Problems That Sales Coaches Can Solve

Are you as a Sales Leader or Manager facing any of these issues with your team?

Sales training often isn’t enough to produce long term change in your sales team.

Read this list to see if you might benefit from a sales coach:

Having trouble with:


  • Generating new customers
  • Increasing returns on marketing campaigns
  • Failure to consistently achieve sales revenue goals
  • Reduce ever-lengthening sales cycles
  • Increasing costs of maintaining an effective and productive sales team
  • Keeping the sales team motivated
  • Shrinking margins – mounting pressure to discount
  • Protecting and developing dwindling key accounts
  • Increasing erosion of market share
  • Increased failure to forecast revenue with any degree of accuracy
  • Increased quantity and ferocity of competition and being outsold by competitors
  • Limited product knowledge in the field
  • Declining customer satisfaction and increasing customer expectation
  • Global market rationalization Increasing number of stalled sales opportunities
  • Finding and keeping good people
  • Managing salespeople who plan and manage their time and territory by the seat of their pants – they don’t seem to have a game plan or a strategy as to how they are going to win
  • Reducing the “last three weeks of a sales quarter” syndrome where everyone scrambles to try and pull in as much as they can to hit sales targets and we end up giving away our margin
  • The current economic crises are impacting on sales team’s ability to consistently achieve their sales quotas
  • Operating in markets where there seems to be more and more “gatekeepers”, buying committees, tendering processes, RFPs, etc., all of which prevent the sales team from gaining access to decision makers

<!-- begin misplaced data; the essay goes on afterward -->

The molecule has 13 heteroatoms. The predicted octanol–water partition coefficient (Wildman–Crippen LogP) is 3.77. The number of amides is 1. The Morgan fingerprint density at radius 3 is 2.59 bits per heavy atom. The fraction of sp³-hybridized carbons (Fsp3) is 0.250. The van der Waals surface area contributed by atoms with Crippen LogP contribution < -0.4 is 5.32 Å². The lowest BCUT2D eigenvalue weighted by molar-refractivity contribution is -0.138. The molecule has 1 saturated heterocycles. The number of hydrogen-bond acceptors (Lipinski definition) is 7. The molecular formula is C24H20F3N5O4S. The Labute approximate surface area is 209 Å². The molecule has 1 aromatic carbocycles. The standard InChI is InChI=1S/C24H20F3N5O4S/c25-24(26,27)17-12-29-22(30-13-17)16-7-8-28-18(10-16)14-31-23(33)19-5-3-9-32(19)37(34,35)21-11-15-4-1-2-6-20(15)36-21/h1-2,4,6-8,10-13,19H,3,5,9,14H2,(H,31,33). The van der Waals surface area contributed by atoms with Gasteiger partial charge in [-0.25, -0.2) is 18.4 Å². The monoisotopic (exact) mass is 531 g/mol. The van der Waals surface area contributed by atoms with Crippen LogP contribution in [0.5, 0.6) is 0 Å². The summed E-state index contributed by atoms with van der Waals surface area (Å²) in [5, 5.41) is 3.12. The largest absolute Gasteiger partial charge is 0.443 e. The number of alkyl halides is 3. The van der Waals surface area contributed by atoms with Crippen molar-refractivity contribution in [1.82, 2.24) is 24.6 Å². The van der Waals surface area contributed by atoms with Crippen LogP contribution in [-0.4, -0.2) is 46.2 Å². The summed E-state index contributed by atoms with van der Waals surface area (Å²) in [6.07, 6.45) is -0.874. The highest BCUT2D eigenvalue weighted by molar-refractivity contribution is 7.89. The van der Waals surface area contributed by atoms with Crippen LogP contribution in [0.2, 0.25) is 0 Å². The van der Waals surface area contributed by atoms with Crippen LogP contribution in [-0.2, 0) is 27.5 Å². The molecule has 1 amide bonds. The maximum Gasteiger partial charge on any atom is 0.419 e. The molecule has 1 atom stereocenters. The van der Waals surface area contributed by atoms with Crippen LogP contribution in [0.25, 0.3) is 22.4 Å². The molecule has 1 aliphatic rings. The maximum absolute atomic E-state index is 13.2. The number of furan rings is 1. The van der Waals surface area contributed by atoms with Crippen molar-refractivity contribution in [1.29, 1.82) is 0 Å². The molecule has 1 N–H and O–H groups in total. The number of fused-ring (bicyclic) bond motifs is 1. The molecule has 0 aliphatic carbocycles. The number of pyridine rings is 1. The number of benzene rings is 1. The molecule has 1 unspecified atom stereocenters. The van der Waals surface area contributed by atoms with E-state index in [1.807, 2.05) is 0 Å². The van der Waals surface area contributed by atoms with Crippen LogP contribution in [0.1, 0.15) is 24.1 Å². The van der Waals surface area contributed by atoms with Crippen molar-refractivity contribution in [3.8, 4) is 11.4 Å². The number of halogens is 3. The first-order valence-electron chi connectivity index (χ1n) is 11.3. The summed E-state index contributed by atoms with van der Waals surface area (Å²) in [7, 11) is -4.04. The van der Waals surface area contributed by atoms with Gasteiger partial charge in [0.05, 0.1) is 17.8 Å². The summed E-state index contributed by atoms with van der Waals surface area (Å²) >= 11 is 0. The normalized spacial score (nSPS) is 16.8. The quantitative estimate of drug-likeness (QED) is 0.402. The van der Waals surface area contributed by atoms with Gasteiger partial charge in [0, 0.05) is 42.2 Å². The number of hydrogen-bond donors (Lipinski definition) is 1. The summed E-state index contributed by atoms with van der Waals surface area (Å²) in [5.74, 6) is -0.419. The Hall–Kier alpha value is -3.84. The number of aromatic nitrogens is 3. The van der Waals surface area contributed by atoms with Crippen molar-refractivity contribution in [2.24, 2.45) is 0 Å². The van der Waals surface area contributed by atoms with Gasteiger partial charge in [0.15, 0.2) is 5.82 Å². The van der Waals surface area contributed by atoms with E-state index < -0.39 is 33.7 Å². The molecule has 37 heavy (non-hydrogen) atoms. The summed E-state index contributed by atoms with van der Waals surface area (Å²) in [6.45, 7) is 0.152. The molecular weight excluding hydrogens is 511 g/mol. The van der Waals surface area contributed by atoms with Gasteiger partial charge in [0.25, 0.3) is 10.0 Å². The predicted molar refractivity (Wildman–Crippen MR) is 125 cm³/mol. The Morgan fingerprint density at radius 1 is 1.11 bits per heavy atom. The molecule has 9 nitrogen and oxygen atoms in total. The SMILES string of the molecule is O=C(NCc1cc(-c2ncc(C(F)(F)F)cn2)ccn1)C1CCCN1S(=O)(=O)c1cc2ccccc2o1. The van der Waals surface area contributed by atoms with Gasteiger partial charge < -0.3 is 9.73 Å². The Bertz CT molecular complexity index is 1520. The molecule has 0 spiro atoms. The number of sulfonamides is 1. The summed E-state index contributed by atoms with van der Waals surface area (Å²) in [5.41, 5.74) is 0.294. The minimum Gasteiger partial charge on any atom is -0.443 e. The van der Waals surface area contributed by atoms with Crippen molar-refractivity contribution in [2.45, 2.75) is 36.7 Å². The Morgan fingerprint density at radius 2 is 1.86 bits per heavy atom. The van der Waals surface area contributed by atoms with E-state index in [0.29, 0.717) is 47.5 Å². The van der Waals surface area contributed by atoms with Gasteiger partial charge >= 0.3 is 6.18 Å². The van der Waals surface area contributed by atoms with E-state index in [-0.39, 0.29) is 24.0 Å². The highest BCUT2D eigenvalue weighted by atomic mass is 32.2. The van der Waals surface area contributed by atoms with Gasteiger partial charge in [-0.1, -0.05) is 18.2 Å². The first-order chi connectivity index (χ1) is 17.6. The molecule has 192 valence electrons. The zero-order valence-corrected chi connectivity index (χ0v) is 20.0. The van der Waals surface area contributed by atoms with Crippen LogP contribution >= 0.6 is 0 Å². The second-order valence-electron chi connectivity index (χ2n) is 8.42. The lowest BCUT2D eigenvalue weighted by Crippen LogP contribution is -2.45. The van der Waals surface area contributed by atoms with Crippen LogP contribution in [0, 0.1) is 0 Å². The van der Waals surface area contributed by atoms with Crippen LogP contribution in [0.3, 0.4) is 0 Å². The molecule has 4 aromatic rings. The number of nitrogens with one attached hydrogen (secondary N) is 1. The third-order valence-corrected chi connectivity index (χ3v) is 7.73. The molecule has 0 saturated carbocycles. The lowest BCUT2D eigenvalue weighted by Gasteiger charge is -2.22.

• It is becoming increasingly tough to get to talk to the people who matter about what they really need and want when it comes to buying our services
  • We struggle to speed up the buying process and close more deals more often
  • Sales teams that needs constant motivating. They seem to lack passion, focus and commitment
  • “Give us a quote” is a common response my salespeople are hearing. So what I find is that my salespeople often invest large chunks of their time putting together proposals for prospective clients that have no real intention of buying from them
  • The message we hear from our customers over and over is, “Your competitor can do it faster and cheaper.” And they are right! How do we sell against that?
  • No predictable and accountable selling process that moves the sale forward smoothly
  • Constantly grappling with costly, wasteful, and ineffective sales practices (e.g., low yield on direct marketing, low close ratios, high costs for branding, tradeshows, or product development)
  • I don’t have a clue where to start to get sales back on track!


If you or your sales team are facing any of these common issues, you should consider getting coached!

As one of Australia’s leading authorities and coaches in sales management, Ian Segail has been involved in the coaching, training and development of sales managers and salespeople for over two decades.

Drawing on 25 years of experience in sales, sales management and leading an HR and training team, Ian brings a strong dose of fiscal reality and practicality to his works as a Sales Performance Coach.

Engaging directly with business owners and both novice and experienced sales managers alike, across a wide variety of industries and selling disciplines, the focus of Ian’s work is to transform sales results for companies by improving sales management practices. Ian is the author of “Bulletproof Your Sales Team – The 5 Keys To Turbo-Boosting Your Sales Team’s Results” and a number of business articles, business reports and white papers including “The fish stinks from the head!” and “Why Sales Training Doesn’t Work.” Ian has an insatiable hunger for studying selling and people management and has passionately pursued answers to the question “How come some people can sell and most can’t?”

Check out sales resources and Ian’s blog at []

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